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Supercomputing the P53 Protein as a Promising Anticancer Therapy


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The p53 protein.

A University of California, San Diego professor is using the Stampede supercomputer to model the tumor suppression protein p53.

Credit: Texas Advanced Computing Center

University of California, San Diego professor Rommie Amaro is using the Stampede supercomputer at the Texas Advanced Computing Center at the University of Texas at Austin to model the tumor suppression protein p53.

Amaro and colleagues are studying the full-length p53, which includes the single binding domain and additional domains, in tetramer form, and in complex with different segments of DNA. The full-length p53 is challenging because of its complex architecture and multiple, highly flexible regions.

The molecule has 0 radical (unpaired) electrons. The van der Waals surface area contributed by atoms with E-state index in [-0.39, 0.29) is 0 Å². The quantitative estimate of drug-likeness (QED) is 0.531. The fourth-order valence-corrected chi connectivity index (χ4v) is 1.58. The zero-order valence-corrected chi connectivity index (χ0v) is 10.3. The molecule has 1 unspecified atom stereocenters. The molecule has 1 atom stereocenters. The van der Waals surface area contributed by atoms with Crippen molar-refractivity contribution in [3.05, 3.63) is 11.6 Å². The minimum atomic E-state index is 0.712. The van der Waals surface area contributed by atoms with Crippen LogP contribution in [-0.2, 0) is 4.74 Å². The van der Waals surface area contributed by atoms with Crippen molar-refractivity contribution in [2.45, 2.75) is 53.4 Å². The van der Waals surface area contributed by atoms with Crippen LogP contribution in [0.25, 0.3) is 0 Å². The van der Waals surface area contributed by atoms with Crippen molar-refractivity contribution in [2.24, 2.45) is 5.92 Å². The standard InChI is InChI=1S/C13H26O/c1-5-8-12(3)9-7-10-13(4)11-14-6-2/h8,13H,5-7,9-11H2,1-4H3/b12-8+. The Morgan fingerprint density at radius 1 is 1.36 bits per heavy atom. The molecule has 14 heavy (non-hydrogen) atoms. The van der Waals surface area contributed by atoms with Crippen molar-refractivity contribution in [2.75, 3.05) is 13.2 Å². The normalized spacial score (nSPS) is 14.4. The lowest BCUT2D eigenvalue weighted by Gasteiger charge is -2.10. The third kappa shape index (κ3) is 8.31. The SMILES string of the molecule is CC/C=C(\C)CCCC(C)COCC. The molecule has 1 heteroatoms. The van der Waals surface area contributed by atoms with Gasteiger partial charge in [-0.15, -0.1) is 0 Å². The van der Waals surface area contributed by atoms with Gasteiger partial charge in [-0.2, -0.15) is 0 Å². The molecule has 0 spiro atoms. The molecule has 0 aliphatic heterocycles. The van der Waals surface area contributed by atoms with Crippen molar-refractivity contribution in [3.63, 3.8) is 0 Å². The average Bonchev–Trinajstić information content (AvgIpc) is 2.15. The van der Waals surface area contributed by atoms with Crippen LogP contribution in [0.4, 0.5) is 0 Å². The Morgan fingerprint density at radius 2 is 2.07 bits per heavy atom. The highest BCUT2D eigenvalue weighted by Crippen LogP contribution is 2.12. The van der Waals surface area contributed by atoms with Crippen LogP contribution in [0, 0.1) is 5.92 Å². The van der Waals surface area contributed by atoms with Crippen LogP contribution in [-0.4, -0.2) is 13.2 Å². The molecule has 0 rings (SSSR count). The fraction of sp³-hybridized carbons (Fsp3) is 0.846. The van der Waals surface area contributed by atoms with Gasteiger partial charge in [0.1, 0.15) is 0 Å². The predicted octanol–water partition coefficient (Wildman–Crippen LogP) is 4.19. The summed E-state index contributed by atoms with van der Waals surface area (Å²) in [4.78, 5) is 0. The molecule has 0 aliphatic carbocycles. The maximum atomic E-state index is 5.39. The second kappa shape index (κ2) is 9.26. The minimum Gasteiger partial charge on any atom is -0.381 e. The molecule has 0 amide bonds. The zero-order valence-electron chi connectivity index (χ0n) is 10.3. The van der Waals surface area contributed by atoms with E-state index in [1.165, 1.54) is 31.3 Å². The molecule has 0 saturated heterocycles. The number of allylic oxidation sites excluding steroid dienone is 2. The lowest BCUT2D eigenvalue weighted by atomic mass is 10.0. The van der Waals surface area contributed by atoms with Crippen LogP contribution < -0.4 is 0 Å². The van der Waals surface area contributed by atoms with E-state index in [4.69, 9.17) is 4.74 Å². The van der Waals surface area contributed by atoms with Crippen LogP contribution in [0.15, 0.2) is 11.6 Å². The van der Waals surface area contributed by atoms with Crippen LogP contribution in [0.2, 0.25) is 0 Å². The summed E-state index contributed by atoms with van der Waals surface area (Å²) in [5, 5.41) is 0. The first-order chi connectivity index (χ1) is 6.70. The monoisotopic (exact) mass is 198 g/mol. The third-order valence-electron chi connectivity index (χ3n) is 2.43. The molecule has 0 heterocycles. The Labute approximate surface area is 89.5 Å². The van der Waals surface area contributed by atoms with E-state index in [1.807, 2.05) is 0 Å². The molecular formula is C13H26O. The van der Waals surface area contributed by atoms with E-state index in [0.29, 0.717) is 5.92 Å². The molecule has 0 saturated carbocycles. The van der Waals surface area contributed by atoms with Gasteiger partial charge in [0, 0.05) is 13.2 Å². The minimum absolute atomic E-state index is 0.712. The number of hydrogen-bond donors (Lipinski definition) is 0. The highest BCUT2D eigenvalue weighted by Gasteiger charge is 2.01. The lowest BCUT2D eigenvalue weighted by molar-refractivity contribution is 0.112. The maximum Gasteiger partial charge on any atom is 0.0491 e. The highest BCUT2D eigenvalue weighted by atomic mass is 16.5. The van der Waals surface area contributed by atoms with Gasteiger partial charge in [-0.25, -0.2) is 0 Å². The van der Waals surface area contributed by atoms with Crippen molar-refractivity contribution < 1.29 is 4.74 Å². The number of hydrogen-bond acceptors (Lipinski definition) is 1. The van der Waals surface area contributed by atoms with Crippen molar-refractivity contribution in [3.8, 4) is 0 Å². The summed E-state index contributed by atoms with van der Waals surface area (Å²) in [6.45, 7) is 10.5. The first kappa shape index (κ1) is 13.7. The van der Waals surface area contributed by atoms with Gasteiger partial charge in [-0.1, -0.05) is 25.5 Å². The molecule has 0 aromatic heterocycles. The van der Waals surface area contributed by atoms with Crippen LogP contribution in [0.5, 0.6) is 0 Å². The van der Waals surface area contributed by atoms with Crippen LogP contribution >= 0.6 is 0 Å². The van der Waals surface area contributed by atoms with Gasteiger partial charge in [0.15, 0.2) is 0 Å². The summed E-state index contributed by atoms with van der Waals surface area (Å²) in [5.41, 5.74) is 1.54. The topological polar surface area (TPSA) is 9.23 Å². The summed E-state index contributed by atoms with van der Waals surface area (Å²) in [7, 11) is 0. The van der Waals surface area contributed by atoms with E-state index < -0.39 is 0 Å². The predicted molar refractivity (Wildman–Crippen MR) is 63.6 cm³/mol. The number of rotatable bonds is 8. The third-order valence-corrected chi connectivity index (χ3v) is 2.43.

The researchers have modeled the largest atomic level system of the protein p53 to date--more than 1.5 million atoms. The team set up three different systems and ran three different copies of each system to test variability in the data for a total of nine different simulations for nearly a microsecond of aggregated dynamics.

"It gives us a much more complete picture of what is actually happening," Amaro says. "It's a few steps closer to reality than anything we've been able to accomplish yet."

Amaro says the discoveries could potentially translate into new cancer therapies.

From Texas Advanced Computing Center
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Abstracts Copyright © 2016 Information Inc., Bethesda, Maryland, USA


 

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